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PDP rules out exclusive colonies for Kashmiri Pandits

May 20, 2016 00:11 IST

Jammu and Kashmir government on Thursday ruled out exclusive colonies for Kashmiri migrant Pandits but said it would consider any alternative plan, even from separatist groups, to rehabilitate the minority community in the Valley.

"The proposal is to make land available where everyone can live. There is no question of an exclusive colony. That is out," Government spokesman and Minister for Education, Naeem Akhtar said.

"Everyone, whether separatists or mainstream, is saying that Pandits must return and that they are welcome. The People's Democratic Party, the National Conference, the Congress and the Bharatiya Janata Party -- all are saying that they are a part of our society.

"But, when they are returning after 25-30 years, where will they live? They are coming back in an entirely changed scenario.

Akhtar said there has to be a "foothold where anyone can live whether a Pandit or a Kashmiri who belongs here or a even Kashmiri from outside."

"Every state subject, perhaps even Dogras of Jammu would like to live here," he said.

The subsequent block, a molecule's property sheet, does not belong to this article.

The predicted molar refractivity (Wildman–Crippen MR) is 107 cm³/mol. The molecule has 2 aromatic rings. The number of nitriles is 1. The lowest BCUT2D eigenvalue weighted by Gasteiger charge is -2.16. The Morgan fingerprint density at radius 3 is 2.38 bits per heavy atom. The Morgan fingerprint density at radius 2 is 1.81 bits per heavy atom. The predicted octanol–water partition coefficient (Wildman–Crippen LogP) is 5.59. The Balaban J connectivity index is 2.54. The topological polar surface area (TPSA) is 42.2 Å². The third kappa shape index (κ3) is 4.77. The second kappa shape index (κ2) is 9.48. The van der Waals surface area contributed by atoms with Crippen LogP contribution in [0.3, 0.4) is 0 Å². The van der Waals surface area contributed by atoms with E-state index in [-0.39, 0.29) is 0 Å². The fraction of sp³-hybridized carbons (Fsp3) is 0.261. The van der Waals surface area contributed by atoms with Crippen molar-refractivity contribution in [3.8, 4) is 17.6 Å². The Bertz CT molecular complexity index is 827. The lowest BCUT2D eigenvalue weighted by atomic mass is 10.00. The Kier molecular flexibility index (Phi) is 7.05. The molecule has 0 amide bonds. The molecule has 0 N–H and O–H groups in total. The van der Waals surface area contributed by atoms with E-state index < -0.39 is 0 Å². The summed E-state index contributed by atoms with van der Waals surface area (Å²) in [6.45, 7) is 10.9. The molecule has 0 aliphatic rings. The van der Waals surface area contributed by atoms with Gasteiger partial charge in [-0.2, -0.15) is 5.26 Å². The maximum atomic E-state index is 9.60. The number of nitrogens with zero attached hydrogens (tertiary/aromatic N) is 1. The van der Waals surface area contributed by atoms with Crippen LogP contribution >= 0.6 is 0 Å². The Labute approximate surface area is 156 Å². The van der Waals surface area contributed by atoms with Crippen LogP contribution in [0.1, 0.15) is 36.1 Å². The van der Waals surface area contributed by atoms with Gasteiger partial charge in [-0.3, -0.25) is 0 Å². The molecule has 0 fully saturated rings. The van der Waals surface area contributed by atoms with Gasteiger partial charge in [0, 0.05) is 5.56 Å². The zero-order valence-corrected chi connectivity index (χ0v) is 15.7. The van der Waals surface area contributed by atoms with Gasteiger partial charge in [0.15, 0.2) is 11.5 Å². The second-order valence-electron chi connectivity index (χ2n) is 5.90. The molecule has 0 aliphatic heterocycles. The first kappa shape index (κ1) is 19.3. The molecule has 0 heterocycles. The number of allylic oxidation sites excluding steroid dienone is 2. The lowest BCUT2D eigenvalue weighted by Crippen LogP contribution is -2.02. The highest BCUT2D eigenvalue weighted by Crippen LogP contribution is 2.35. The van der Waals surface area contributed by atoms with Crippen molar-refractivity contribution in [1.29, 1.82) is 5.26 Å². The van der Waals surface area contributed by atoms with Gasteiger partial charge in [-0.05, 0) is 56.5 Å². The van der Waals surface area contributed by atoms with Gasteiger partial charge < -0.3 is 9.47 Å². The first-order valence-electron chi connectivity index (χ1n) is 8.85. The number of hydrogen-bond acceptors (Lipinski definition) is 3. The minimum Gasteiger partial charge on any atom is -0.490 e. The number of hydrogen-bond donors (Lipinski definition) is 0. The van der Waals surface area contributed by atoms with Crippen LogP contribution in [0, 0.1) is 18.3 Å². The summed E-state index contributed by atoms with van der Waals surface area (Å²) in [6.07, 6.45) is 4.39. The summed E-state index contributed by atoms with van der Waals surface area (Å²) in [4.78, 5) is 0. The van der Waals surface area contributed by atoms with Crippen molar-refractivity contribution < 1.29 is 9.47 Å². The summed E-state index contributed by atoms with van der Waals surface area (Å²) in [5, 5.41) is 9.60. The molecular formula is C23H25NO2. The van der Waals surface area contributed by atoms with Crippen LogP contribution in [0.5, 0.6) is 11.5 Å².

The Minister said if the separatist groups have any alternative to the proposal, the government would consider that.

"If you (people) have any alternative to this, you can tell us. If they – (Hurriyat leader Syed Ali Shah) Geelani, who is a votary of this, or his other colleagues, have an alternative to this, kindly tell us, we will consider, no issues.

"It is a cause dear to them as it is to us. We have placed our cards before you, you do the same," he said.

On reports of establishing a Sainik Colony for ex-servicemen, Akhtar said, "This is nothing new. It has been going on for many years but it has not reached anywhere."

"A class of people put up a demand for establishment of the colony, but no decision has been taken. But it is only the ex-servicemen from the state who have requested for land. The last report from our government on it is we do not have any land. When there is no land, how will we go ahead with it," he said.

On state subject law, Akhtar said, "there is no room for violating state subject law. State subject law is a protective umbrella and we cannot even think that it can be violated."

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